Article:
I got sued for $3 Million by a religious cult 31

In December 2011 I was shocked to open the post and discover that I had been served with a Statement of Claim issued by a Canadian court. I was being sued for $3 million, not for something I had personally written, but for an anonymous comment posted by somebody else on my blog.

Was this truly credible, could a UK citizen living in the UK actually be sued from a Canadian court for a comment posted on a blog hosted by a US-based ISP. The short answer to that is yes, it was not only a genuine libel suit, but a default judgement issued by a Canadian court was enforceable in the UK. Because of the reciprocal arrangements that currently exist between the UK and Canada I faced being wiped out financially, not for something I had personally written, but simply because, like thousands of others, I ran a blog (this one in fact) that enabled others to post comments. Doing nothing was not an option.

What happened was indeed horrendous, but by looking back after having resolved it all I can now appreciate that it was in many ways self-inflicted and could have been avoided if I had been a bit wiser. If you blog, then you can now learn from my experience and hopefully avoid the considerable degree of stress that incidents such as this can generate.

I gave a talk about all this at TAM this year on “How to Avoid being sued if you blog”, and so that talk has now been published by the JREF a couple of days ago … here it is. Following it, I have included some extended notes below as well that highlight what I did wrong so that you may learn from my mistakes.

How to Avoid getting sued if you Blog – Where I went wrong

It all started back in April 2011 when I posted an article about Sai Baba, the Indian charlatan, and explained how he used a few magic tricks and some truly outrageous claims to glean a vast fortune over many decades. I carefully laid out the facts and also linked to the evidence.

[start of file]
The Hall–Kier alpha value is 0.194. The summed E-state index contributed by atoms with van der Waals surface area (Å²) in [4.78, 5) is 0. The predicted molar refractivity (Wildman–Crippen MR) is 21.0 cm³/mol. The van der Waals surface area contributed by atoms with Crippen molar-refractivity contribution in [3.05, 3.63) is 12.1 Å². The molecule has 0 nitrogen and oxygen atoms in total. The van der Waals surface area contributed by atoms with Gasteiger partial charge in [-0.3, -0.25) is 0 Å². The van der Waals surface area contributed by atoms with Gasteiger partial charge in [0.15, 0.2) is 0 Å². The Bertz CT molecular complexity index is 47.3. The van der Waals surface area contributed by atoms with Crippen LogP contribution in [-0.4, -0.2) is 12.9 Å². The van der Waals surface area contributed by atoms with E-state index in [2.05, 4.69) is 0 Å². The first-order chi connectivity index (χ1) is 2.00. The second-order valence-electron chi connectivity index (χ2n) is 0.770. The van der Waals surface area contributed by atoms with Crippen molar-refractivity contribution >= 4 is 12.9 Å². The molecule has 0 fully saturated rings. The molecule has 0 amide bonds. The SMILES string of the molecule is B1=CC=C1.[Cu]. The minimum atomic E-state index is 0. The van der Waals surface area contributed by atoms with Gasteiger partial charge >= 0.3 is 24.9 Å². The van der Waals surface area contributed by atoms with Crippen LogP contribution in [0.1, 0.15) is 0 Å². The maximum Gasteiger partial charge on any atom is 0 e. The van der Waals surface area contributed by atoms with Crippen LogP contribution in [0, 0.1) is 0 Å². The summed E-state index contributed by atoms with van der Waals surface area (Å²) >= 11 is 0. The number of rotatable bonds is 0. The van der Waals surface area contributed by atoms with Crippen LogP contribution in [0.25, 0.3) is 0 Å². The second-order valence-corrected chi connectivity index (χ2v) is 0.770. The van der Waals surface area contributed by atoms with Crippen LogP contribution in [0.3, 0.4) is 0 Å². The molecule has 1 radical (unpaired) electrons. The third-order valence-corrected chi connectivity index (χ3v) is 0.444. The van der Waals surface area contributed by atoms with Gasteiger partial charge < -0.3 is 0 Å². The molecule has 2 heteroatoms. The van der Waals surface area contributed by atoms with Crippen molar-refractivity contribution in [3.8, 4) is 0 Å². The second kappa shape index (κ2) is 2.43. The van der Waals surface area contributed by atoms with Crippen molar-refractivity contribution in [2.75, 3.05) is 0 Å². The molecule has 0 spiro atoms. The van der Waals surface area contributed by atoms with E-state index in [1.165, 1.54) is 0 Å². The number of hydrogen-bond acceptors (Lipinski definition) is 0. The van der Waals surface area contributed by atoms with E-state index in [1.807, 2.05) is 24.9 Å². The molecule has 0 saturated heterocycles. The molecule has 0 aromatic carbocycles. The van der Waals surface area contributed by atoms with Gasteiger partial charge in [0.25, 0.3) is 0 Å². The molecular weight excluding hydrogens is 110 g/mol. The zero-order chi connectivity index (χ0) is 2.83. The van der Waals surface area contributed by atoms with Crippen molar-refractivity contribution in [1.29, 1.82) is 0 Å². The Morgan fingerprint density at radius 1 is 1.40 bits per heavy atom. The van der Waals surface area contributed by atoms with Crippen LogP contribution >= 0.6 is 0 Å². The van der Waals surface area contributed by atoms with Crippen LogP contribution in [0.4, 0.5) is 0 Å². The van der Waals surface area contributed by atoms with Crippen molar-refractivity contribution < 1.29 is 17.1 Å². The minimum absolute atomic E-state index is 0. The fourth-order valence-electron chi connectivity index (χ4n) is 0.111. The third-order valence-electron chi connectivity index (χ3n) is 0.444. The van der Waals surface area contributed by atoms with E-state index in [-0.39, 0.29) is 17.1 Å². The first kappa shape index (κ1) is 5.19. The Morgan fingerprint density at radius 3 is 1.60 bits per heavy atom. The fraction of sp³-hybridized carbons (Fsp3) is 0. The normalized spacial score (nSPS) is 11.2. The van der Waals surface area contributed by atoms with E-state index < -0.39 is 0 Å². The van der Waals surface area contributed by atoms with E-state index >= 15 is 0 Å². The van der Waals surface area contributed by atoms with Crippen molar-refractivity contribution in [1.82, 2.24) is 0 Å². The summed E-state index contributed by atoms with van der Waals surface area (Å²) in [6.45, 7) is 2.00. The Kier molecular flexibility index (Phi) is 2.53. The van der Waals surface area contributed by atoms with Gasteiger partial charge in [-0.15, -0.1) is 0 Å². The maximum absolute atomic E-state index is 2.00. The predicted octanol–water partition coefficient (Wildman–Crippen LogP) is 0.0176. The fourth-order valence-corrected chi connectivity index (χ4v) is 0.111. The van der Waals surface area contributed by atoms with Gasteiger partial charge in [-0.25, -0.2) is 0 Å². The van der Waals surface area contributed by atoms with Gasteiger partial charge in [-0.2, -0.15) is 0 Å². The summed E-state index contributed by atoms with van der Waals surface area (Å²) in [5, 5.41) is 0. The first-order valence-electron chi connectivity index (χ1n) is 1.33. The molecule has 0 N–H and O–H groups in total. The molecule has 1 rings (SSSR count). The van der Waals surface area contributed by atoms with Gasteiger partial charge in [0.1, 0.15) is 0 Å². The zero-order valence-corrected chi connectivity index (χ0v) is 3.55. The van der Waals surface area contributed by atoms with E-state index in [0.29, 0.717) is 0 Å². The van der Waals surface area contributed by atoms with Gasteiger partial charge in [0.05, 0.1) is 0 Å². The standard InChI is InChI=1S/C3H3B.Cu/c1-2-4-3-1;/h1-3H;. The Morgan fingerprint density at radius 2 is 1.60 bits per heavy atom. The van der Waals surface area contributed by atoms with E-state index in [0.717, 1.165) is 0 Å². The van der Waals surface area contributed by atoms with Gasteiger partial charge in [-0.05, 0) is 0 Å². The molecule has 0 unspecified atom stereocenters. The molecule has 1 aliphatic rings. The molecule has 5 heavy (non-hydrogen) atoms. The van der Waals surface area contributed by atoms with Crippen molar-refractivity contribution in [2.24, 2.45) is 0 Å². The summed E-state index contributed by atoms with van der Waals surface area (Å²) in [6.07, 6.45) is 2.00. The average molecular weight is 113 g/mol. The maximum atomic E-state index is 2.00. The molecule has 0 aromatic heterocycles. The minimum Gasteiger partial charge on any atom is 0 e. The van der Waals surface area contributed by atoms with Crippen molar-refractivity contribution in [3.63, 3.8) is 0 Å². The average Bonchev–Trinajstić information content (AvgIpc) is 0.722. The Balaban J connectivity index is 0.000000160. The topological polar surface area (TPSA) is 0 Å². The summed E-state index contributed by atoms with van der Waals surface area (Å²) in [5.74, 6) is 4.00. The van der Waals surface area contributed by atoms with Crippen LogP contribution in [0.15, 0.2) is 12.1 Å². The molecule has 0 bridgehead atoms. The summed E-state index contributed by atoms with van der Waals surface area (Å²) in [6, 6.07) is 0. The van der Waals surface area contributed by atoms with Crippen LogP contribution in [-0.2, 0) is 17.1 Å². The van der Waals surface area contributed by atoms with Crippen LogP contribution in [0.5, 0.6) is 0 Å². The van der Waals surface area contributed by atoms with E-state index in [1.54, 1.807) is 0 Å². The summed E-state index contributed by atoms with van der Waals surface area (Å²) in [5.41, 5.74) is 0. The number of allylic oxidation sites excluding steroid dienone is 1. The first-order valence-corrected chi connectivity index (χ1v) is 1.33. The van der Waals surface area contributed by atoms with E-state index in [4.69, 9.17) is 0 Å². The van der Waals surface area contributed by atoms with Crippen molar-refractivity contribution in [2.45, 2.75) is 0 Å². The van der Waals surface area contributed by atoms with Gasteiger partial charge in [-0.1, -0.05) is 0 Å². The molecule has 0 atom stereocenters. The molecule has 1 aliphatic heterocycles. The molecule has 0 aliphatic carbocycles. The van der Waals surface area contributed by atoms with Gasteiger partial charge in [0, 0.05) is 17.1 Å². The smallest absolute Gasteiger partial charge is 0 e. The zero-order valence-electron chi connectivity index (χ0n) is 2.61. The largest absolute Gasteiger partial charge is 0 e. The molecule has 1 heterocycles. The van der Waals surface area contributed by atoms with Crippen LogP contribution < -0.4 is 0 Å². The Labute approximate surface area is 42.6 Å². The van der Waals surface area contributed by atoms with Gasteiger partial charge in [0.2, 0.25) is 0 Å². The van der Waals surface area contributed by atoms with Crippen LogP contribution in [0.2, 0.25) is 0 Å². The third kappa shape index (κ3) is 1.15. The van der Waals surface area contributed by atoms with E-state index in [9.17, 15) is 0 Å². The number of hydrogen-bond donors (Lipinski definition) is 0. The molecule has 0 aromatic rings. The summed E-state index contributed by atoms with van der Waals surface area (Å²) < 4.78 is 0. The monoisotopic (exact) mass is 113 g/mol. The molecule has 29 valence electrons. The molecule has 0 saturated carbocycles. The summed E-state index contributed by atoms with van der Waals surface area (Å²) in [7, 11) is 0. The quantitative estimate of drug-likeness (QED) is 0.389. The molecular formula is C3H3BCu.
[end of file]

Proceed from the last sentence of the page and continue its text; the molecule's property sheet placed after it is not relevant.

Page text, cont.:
It generated a few comments, some vigorously defending their guru and others outraged by the outright fraud and deceit. However, one specific comment, started out, “I have heard that there are many con men purporting to be the guru sai baba …”, and then proceeded to describe a similar degree of fraud being conducted by a Canadian based copycat who performed the same tricks and lived a rather lavish lifestyle as a result, and linked to the website for their cult.

A couple of weeks after the posting of the comment I received a rather bizarre and badly worded email of complaint. I was advised that the comment linked to a website that did not belong to the commenter, that it contained slander and if I did not cooperate, they would “be filling criminal charges”. It came from an anonymous hotmail account

Faced with an unpalatable bullying tone from what appeared to be a complete crank, I wrote a fairly sarcastic reply in which I pointed out that the term they most probably wanted was libel and not slander, that linking to other websites was not illegal, and that a more civil less threatening tone would be appreciated. They promptly replied explaining that they were not threatening me, but if I did not cooperate they would get their legal representative involved, and then signed off with “Best Regards”.

My immediate reaction was to wonder who signs threatening letters with ‘Best Regards’, and so my second reply sliced and diced the entire daft dialog point by point. The thought that it might be a prank also crossed my mind.

Mistake Number 1: I failed to be polite and professional.

I should have kept cool, maintained a polite friendly dialog, and fielded some simple questions such as the following in my initial reply:

  • I need to verify who you are, how can I do that?
  • How can I contact you, a hotmail account is too anonymous?
  • What exactly is your interest here?
  • What exactly is your concern?

I suspect that if I had done so then I might never have been sued.